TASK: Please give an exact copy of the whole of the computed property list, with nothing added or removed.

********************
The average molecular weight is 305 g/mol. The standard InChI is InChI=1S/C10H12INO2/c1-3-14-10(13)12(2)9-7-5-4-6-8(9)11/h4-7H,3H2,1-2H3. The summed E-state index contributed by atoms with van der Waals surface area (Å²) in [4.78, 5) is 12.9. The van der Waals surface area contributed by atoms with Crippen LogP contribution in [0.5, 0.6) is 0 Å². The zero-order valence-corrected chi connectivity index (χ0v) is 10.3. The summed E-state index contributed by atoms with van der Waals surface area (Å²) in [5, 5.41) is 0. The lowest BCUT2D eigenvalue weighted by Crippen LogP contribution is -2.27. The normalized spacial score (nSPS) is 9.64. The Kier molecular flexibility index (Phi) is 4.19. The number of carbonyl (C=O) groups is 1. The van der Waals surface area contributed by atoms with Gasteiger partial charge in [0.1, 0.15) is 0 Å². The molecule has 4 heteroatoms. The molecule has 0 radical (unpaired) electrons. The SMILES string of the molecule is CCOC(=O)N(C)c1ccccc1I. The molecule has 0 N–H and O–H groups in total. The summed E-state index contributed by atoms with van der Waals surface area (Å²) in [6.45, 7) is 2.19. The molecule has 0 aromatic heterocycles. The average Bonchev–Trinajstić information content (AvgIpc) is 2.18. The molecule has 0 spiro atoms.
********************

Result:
The average molecular weight is 305 g/mol. The standard InChI is InChI=1S/C10H12INO2/c1-3-14-10(13)12(2)9-7-5-4-6-8(9)11/h4-7H,3H2,1-2H3. The summed E-state index contributed by atoms with van der Waals surface area (Å²) in [4.78, 5) is 12.9. The van der Waals surface area contributed by atoms with Crippen LogP contribution in [0.5, 0.6) is 0 Å². The zero-order valence-corrected chi connectivity index (χ0v) is 10.3. The summed E-state index contributed by atoms with van der Waals surface area (Å²) in [5, 5.41) is 0. The lowest BCUT2D eigenvalue weighted by Crippen LogP contribution is -2.27. The normalized spacial score (nSPS) is 9.64. The Kier molecular flexibility index (Phi) is 4.19. The number of carbonyl (C=O) groups is 1. The van der Waals surface area contributed by atoms with Gasteiger partial charge in [0.1, 0.15) is 0 Å². The molecule has 4 heteroatoms. The molecule has 0 radical (unpaired) electrons. The SMILES string of the molecule is CCOC(=O)N(C)c1ccccc1I. The molecule has 0 N–H and O–H groups in total. The summed E-state index contributed by atoms with van der Waals surface area (Å²) in [6.45, 7) is 2.19. The molecule has 0 aromatic heterocycles. The average Bonchev–Trinajstić information content (AvgIpc) is 2.18. The molecule has 0 spiro atoms.